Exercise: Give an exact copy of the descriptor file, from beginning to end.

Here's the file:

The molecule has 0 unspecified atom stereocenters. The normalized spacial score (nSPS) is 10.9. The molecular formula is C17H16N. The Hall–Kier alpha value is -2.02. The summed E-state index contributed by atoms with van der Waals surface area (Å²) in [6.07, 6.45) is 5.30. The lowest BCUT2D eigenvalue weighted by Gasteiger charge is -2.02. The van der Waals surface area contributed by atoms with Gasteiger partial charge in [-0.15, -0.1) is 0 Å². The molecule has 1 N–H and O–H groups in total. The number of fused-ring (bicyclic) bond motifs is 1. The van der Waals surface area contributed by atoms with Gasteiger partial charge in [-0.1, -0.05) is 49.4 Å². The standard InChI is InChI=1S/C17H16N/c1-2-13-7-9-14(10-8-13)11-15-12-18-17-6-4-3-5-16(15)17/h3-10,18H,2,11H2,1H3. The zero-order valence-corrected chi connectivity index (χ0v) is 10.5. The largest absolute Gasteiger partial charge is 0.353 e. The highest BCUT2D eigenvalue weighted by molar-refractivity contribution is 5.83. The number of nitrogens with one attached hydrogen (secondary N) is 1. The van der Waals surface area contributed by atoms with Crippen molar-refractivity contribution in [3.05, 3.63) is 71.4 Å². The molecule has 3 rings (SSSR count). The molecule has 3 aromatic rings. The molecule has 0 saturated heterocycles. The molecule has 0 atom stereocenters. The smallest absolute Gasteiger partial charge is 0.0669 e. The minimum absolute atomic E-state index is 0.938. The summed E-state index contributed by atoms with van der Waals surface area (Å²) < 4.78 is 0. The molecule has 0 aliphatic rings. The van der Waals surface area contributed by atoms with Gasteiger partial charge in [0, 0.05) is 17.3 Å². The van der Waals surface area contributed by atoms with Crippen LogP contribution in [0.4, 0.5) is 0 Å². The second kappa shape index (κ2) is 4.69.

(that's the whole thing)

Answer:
The molecule has 0 unspecified atom stereocenters. The normalized spacial score (nSPS) is 10.9. The molecular formula is C17H16N. The Hall–Kier alpha value is -2.02. The summed E-state index contributed by atoms with van der Waals surface area (Å²) in [6.07, 6.45) is 5.30. The lowest BCUT2D eigenvalue weighted by Gasteiger charge is -2.02. The van der Waals surface area contributed by atoms with Gasteiger partial charge in [-0.15, -0.1) is 0 Å². The molecule has 1 N–H and O–H groups in total. The number of fused-ring (bicyclic) bond motifs is 1. The van der Waals surface area contributed by atoms with Gasteiger partial charge in [-0.1, -0.05) is 49.4 Å². The standard InChI is InChI=1S/C17H16N/c1-2-13-7-9-14(10-8-13)11-15-12-18-17-6-4-3-5-16(15)17/h3-10,18H,2,11H2,1H3. The zero-order valence-corrected chi connectivity index (χ0v) is 10.5. The largest absolute Gasteiger partial charge is 0.353 e. The highest BCUT2D eigenvalue weighted by molar-refractivity contribution is 5.83. The number of nitrogens with one attached hydrogen (secondary N) is 1. The van der Waals surface area contributed by atoms with Crippen molar-refractivity contribution in [3.05, 3.63) is 71.4 Å². The molecule has 3 rings (SSSR count). The molecule has 3 aromatic rings. The molecule has 0 saturated heterocycles. The molecule has 0 atom stereocenters. The smallest absolute Gasteiger partial charge is 0.0669 e. The minimum absolute atomic E-state index is 0.938. The summed E-state index contributed by atoms with van der Waals surface area (Å²) < 4.78 is 0. The molecule has 0 aliphatic rings. The van der Waals surface area contributed by atoms with Gasteiger partial charge in [0, 0.05) is 17.3 Å². The van der Waals surface area contributed by atoms with Crippen LogP contribution in [0.4, 0.5) is 0 Å². The second kappa shape index (κ2) is 4.69.